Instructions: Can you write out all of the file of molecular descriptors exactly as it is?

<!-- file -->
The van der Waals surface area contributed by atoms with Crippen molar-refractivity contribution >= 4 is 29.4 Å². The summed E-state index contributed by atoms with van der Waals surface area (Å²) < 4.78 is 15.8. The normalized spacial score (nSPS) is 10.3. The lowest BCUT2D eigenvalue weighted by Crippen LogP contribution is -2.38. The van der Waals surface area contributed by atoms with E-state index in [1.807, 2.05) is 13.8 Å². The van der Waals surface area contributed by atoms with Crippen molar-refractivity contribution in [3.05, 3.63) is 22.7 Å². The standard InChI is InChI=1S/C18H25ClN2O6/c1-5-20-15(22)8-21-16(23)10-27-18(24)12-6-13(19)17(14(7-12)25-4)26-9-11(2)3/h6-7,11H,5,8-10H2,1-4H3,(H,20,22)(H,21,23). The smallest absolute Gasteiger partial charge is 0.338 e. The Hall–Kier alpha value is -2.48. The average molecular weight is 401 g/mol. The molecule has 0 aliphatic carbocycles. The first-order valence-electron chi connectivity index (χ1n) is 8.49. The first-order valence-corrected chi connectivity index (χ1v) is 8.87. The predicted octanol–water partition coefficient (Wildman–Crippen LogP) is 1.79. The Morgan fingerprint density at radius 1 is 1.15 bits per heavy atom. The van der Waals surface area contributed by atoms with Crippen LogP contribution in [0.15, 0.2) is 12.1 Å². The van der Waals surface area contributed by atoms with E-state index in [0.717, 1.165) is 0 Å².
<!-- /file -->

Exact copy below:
The van der Waals surface area contributed by atoms with Crippen molar-refractivity contribution >= 4 is 29.4 Å². The summed E-state index contributed by atoms with van der Waals surface area (Å²) < 4.78 is 15.8. The normalized spacial score (nSPS) is 10.3. The lowest BCUT2D eigenvalue weighted by Crippen LogP contribution is -2.38. The van der Waals surface area contributed by atoms with E-state index in [1.807, 2.05) is 13.8 Å². The van der Waals surface area contributed by atoms with Crippen molar-refractivity contribution in [3.05, 3.63) is 22.7 Å². The standard InChI is InChI=1S/C18H25ClN2O6/c1-5-20-15(22)8-21-16(23)10-27-18(24)12-6-13(19)17(14(7-12)25-4)26-9-11(2)3/h6-7,11H,5,8-10H2,1-4H3,(H,20,22)(H,21,23). The smallest absolute Gasteiger partial charge is 0.338 e. The Hall–Kier alpha value is -2.48. The average molecular weight is 401 g/mol. The molecule has 0 aliphatic carbocycles. The first-order valence-electron chi connectivity index (χ1n) is 8.49. The first-order valence-corrected chi connectivity index (χ1v) is 8.87. The predicted octanol–water partition coefficient (Wildman–Crippen LogP) is 1.79. The Morgan fingerprint density at radius 1 is 1.15 bits per heavy atom. The van der Waals surface area contributed by atoms with Crippen LogP contribution in [0.15, 0.2) is 12.1 Å². The van der Waals surface area contributed by atoms with E-state index in [0.717, 1.165) is 0 Å².